A new law that would get tough on dodgy company directors goes too far and will do more harm than good, says one of New Zealand's largest law firms.
Legislation currently before the commerce select committee would make it a criminal offence if a director was in "serious breach" of their obligations to act in the best interest of a business and protect it from risk of serious loss.
Under the law, a director who strays from these duties could face five years in jail or be fined up to $200,000.
But Chapman Tripp has told the Government the changes are not necessary and the costs of reform would outweigh its benefits.
The heavyweight law firm said the proposed provisions may make directors more afraid of taking risks, which is at loggerheads with boosting innovation, productivity and growth.
"The basic flaw in the rationale behind the bill is the notion that it is possible to eliminate 'egregious' misconduct without adversely impacting on the incentives or decision-making of honest and diligent directors.
"This idea is unrealistic," Chapman Tripp said in a submission on the bill.
"They [the provisions] upset the careful balance struck in the Companies Act between the corporate form as the primary vehicle for wealth creation in the economy and the need to protect shareholders and creditors against the abuse of management power," it said.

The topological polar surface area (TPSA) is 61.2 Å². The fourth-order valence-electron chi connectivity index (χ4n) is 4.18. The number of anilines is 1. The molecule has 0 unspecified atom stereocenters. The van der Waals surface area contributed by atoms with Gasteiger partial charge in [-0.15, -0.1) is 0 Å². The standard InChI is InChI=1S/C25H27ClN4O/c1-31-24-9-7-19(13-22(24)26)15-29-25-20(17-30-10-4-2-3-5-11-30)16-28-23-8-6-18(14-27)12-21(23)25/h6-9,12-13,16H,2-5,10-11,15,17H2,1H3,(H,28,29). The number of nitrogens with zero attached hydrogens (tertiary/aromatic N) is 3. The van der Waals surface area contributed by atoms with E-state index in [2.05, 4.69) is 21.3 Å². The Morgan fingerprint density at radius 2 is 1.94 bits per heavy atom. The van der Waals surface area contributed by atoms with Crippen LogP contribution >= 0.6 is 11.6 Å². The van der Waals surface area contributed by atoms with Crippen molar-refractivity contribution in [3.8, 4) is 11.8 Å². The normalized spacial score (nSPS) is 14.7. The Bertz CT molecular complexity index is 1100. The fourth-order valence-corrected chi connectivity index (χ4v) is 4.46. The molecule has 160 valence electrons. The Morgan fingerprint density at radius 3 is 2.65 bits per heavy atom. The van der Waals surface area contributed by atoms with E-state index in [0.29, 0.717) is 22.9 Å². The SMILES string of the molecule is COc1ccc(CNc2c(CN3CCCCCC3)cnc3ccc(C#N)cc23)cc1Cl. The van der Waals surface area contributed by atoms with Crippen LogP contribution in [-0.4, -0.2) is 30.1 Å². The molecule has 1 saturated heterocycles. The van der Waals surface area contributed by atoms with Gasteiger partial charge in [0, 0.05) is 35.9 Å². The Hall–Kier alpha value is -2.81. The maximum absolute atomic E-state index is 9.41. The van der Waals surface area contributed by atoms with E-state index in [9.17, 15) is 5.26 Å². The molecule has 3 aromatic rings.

While the changes are based on an apparent hole in existing law, Chapman Tripp said there was no evidence that "errant directors are escaping accountability".
The law firm pointed out the Serious Fraud Office had landed successful prosecutions this year against disgraced Bridgecorp boss Rod Petricevic as well as directors of Capital + Merchant, Five Star Finance and Belgrave Finance.
Institute of Directors chief executive Ralph Chivers told the Herald the proposed law was too vague. "It's so vague or uncertain as to what it means - that's of concern to us ...
"If you've got uncertainty about how the law's going to apply, you're not going to know where a particular decision stands and therefore you can tend to be more cautious than you should be," Chivers said.
According to Commerce Minister Craig Foss, the law would not criminalise accidental behaviour.
"The offences will require the prosecution to prove that the director knew that their behaviour would be seriously detrimental to the interests of the company or would result in serious loss to the company's creditors, depending on the particular breach of duty.
"This is a high threshold aimed at serious misconduct and would not catch an inadvertent act or omission by a director," Foss told Parliament in July.
The minister said on Friday he was unable to comment on the bill while it was before the select committee.